Hurry! 2,500 Census Area Supervisors needed


Are you a good communicator, care about your community, and have strong project and people skills? If you answered yes, the Australian Bureau of Statistics (ABS) is keen to hear from you.

2,500 Area Supervisors are needed for the 2016 Census of Population and Housing on 9 August 2016 to manage Census operations across Australia, from capital cities and towns, rural and regional areas, to the outback, and remote locations such as the Torres Strait.

Head of the 2016 Census Program, Duncan Young said that Area Supervisors will play a key role, earning close to $35 per hour and working flexible hours for up to five months.

“Every five years the Census provides an important statistical snapshot of our nation,” said Young “We can’t collect information from close to 10 million dwellings and approximately 24 million people in Australia without the help of the large workforce we recruit each Census.”

Charles Passi who participated in the 2011 Census said, “What I really liked about being involved in was seeing people as they really are in their communities, getting involved and showing that we care about our communities.”

The roles and responsibilities of field staff will reflect the 2016 Census digital-first approach, with 65 per cent of Australian households expected to complete the Census online.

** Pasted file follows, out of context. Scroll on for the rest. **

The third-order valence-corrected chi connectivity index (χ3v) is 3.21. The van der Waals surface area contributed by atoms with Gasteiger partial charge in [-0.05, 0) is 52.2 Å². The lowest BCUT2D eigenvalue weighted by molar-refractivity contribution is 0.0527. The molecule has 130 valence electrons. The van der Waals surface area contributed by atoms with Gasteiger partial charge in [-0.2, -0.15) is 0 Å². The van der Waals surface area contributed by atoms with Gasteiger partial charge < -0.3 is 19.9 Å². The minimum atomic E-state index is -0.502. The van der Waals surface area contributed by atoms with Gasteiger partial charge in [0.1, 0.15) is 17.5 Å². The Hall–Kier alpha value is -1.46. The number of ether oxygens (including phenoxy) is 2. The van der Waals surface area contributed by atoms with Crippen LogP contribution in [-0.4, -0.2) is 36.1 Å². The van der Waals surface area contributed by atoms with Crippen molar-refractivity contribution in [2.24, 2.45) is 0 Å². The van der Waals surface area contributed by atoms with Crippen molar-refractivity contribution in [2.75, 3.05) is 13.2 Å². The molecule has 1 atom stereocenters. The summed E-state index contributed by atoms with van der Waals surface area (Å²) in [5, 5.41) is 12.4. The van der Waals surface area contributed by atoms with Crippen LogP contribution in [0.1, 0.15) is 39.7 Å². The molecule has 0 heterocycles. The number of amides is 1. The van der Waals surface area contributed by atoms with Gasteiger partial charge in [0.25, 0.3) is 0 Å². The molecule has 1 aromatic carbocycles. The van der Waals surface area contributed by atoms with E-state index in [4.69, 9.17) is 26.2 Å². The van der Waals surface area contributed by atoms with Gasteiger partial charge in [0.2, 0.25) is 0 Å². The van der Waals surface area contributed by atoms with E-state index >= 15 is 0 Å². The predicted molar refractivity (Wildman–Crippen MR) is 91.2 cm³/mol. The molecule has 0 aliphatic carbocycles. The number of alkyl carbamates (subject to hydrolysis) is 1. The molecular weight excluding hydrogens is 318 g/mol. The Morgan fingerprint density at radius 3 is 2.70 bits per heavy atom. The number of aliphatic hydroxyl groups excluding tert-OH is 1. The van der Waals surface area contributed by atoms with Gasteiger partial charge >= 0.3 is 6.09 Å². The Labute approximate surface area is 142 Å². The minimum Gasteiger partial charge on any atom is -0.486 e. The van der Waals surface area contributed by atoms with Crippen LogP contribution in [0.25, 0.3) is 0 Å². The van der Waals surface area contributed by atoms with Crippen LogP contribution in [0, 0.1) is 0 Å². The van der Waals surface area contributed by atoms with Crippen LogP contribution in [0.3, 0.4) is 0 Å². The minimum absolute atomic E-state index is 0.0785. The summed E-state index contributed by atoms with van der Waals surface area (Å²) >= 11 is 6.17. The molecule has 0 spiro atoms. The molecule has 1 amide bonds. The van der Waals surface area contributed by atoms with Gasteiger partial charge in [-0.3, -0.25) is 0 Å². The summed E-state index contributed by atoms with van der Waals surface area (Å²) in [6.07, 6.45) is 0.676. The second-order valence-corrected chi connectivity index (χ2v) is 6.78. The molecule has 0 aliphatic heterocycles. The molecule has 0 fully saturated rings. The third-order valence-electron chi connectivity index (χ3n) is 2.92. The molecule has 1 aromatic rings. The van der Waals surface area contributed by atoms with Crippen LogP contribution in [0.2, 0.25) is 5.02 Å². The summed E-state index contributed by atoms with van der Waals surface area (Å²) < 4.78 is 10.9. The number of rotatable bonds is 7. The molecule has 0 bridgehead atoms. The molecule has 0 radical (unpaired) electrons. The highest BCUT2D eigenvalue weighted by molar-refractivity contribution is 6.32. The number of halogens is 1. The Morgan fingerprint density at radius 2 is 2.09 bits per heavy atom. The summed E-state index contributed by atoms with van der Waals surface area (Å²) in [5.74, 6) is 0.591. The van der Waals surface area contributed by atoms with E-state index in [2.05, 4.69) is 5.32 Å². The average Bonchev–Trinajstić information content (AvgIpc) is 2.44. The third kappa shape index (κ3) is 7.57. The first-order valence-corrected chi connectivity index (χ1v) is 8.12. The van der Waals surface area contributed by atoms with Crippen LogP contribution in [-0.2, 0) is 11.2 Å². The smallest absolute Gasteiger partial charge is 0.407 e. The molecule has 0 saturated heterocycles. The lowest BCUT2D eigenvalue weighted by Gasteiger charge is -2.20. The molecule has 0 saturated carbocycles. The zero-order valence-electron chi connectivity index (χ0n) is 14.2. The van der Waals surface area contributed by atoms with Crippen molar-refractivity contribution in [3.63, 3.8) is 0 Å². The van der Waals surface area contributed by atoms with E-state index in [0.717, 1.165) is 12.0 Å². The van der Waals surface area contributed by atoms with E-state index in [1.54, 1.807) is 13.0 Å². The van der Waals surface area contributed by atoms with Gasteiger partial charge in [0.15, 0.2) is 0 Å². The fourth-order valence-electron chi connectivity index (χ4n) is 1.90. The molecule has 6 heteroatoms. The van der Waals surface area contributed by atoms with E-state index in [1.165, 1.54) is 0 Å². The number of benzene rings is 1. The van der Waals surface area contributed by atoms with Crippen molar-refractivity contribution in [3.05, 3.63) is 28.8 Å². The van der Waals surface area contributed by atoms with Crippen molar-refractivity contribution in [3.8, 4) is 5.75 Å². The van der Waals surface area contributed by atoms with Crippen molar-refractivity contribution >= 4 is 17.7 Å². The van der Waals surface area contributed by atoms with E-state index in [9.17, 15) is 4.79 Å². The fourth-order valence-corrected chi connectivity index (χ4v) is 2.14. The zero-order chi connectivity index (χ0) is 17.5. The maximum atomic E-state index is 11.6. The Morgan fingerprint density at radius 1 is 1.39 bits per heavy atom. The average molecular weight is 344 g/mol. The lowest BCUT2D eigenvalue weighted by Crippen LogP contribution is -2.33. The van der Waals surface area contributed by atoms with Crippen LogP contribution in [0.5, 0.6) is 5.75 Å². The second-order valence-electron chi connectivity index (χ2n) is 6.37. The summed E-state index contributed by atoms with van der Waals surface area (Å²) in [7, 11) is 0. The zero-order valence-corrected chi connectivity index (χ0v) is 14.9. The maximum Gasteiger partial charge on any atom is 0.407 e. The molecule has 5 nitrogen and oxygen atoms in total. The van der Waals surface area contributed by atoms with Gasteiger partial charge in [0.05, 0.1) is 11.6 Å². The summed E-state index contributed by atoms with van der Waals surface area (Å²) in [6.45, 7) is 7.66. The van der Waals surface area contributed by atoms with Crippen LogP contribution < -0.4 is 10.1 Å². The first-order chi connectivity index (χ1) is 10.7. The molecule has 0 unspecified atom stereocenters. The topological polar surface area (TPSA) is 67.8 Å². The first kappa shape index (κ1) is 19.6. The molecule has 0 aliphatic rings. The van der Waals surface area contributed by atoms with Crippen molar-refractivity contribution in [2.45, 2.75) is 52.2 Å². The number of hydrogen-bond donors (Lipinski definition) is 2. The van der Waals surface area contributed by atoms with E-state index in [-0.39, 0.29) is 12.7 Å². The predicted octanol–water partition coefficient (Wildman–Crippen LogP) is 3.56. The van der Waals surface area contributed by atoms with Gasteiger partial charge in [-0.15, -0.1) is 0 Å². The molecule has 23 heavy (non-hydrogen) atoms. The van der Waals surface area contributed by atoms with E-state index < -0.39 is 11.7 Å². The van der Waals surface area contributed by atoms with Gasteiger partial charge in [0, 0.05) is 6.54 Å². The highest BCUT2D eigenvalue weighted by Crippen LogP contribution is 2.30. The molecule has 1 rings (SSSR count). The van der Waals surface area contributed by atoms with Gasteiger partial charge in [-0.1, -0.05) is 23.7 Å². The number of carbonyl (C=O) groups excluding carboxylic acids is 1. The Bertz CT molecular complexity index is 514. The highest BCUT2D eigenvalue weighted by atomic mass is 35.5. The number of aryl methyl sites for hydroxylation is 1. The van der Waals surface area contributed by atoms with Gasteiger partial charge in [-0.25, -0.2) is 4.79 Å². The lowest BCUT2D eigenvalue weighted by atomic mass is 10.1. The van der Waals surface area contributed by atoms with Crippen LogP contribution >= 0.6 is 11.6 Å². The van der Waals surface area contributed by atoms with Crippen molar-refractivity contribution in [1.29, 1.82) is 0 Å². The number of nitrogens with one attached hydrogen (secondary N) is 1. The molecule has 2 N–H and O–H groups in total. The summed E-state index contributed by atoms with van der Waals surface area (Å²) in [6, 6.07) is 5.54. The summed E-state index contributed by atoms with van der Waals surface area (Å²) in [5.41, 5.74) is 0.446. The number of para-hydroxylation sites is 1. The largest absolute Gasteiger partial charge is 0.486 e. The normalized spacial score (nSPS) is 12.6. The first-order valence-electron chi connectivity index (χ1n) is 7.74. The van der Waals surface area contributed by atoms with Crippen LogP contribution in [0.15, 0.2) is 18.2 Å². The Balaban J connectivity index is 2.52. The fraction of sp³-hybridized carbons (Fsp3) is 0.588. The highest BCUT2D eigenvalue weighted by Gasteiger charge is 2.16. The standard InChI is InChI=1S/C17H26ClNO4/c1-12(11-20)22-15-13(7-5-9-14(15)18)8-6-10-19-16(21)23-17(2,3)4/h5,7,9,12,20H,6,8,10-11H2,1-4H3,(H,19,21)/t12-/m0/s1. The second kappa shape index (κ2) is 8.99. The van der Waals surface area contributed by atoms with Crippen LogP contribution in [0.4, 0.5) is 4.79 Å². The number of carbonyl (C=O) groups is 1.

“Area Supervisors will need to be tech-savvy and have a home based computer to access online training and manage team workloads.

“Each Area Supervisor will recruit, train, lead and supervise a team of up to 12 Field Officers who will visit homes to support people completing the Census. They will also quality check delivery and collection activities, protect data security, and ensure the health and safety of their teams,” Young said.

Applicants must be Australian citizens or have the legal right to work in Australia, and hold a valid driver’s licence. Applications close on 21 February 2016. To view the applicant information kits and to apply online, visit

Background information on the 2016 Census of Population and Housing Data collected from the 2016 Census will support funding decisions for services and infrastructure including housing, transport, education, industry, hospitals, and the environment.

The Census will also track Australia’s changing social and economic landscape. Data from the 2011 Census revealed that 21.5 million people lived in Australia and the median age was 37. It also showed that Western Australia experienced the biggest proportionate increase in its population at 14.3 per cent, whilst Queensland had the biggest increase in number terms with an additional 428,209 people. (TIW)